The International Society of Tropical Foresters 2013 Photo Competition

This week, every conversation, it seemed, began with the temperature: the brutal, single-degree, face-ravaging temperature. Sure, after last winter’s aberrantly balmy conditions, it was refreshing to feel cold again — or at least it was, for a few days. But as the week stretched on and the mercury kept dropping, our thoughts turned, increasingly and longingly, toward spring, not to mention spring break.

What a pleasant experience it was, then, to step into Kroon and be greeted by the International Society of Tropical Foresters photo competition. Sixteen images from the world’s warmest places — Latin America, Southeast Asia, Africa — depicting exotic flora, captivating fauna, and thriving human industry, from a vast timber plantation to a harvest of lumpy endemic potatoes. And everyone, from the well-disguised stick insect to the grinning taro farmer, just looks so warm.

Of course, the warmth of the tropics is far from the only reason we value them — indeed, that might be the least important reason. These are one-of-a-kind ecosystems, blessed with biodiversity and teeming with vital cultures and communities. The Yale chapter of the ISTF is dedicated to preserving these remarkable places and species, both for their productivity and for their extraordinary intrinsic value. Let us salute our tropical foresters and conservationists — and hope they invite us on a field trip, soon.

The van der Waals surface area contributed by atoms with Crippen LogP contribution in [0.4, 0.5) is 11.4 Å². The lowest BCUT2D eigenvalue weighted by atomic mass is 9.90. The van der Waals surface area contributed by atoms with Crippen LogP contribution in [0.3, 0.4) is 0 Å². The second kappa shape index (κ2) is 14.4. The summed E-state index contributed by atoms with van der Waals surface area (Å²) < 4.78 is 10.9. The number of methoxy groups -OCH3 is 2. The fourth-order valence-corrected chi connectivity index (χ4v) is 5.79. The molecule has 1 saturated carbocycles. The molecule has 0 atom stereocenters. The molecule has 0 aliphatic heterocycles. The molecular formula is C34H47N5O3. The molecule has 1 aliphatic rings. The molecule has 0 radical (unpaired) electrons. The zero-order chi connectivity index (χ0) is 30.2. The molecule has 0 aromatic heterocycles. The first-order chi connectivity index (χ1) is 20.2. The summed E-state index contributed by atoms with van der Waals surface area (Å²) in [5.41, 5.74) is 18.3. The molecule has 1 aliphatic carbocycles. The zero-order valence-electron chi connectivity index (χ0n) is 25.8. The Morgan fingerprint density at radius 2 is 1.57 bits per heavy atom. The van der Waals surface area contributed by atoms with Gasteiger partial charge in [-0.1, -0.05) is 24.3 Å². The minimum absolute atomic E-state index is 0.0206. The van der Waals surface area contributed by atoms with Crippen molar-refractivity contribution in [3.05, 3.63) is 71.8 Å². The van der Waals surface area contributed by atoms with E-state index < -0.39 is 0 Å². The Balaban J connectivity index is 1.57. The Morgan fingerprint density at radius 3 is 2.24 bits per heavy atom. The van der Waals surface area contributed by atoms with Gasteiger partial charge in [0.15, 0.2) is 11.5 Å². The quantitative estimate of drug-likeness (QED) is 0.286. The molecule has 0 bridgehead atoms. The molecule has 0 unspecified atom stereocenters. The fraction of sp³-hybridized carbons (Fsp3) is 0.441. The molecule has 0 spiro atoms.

Sage Editors

SAGE Magazine is a publication of the Yale School of Forestry & Environmental Studies.

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One Comment

  1. Judith Scott says:

    What type of primate is this one with her baby? I grew up in Panama with many animals in their natural habitat. I enjoyed the program on the Smithsonian channel and in another mountainous area we used to have a number of people from the Smithsonian who were learning about many species throughout the area and some became friends of my family. It was a great show and good to see how many are involved with preserving the wide array of species.

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